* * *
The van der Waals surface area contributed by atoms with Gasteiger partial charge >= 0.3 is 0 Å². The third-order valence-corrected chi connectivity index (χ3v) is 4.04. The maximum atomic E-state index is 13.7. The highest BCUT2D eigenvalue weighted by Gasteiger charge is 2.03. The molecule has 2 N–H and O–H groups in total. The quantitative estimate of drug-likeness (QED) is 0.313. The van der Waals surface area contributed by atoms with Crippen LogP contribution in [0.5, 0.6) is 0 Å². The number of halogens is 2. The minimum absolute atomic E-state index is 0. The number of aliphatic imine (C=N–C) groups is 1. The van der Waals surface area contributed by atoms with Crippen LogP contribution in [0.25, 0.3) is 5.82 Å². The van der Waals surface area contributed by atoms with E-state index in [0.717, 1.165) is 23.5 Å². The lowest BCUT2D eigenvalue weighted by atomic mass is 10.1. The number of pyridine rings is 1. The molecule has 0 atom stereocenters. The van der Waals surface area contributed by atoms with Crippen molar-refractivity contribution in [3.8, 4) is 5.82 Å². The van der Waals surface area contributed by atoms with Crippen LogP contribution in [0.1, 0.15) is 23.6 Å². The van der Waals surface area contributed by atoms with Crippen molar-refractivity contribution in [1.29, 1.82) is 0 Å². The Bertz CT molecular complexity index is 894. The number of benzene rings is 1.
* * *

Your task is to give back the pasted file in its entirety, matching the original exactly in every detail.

The van der Waals surface area contributed by atoms with Gasteiger partial charge >= 0.3 is 0 Å². The third-order valence-corrected chi connectivity index (χ3v) is 4.04. The maximum atomic E-state index is 13.7. The highest BCUT2D eigenvalue weighted by Gasteiger charge is 2.03. The molecule has 2 N–H and O–H groups in total. The quantitative estimate of drug-likeness (QED) is 0.313. The van der Waals surface area contributed by atoms with Crippen LogP contribution in [0.5, 0.6) is 0 Å². The number of halogens is 2. The minimum absolute atomic E-state index is 0. The number of aliphatic imine (C=N–C) groups is 1. The van der Waals surface area contributed by atoms with Crippen LogP contribution in [0.25, 0.3) is 5.82 Å². The van der Waals surface area contributed by atoms with E-state index in [0.717, 1.165) is 23.5 Å². The lowest BCUT2D eigenvalue weighted by atomic mass is 10.1. The number of pyridine rings is 1. The molecule has 0 atom stereocenters. The van der Waals surface area contributed by atoms with Crippen molar-refractivity contribution in [3.8, 4) is 5.82 Å². The van der Waals surface area contributed by atoms with Crippen LogP contribution in [0.1, 0.15) is 23.6 Å². The van der Waals surface area contributed by atoms with Crippen molar-refractivity contribution in [1.29, 1.82) is 0 Å². The Bertz CT molecular complexity index is 894. The number of benzene rings is 1.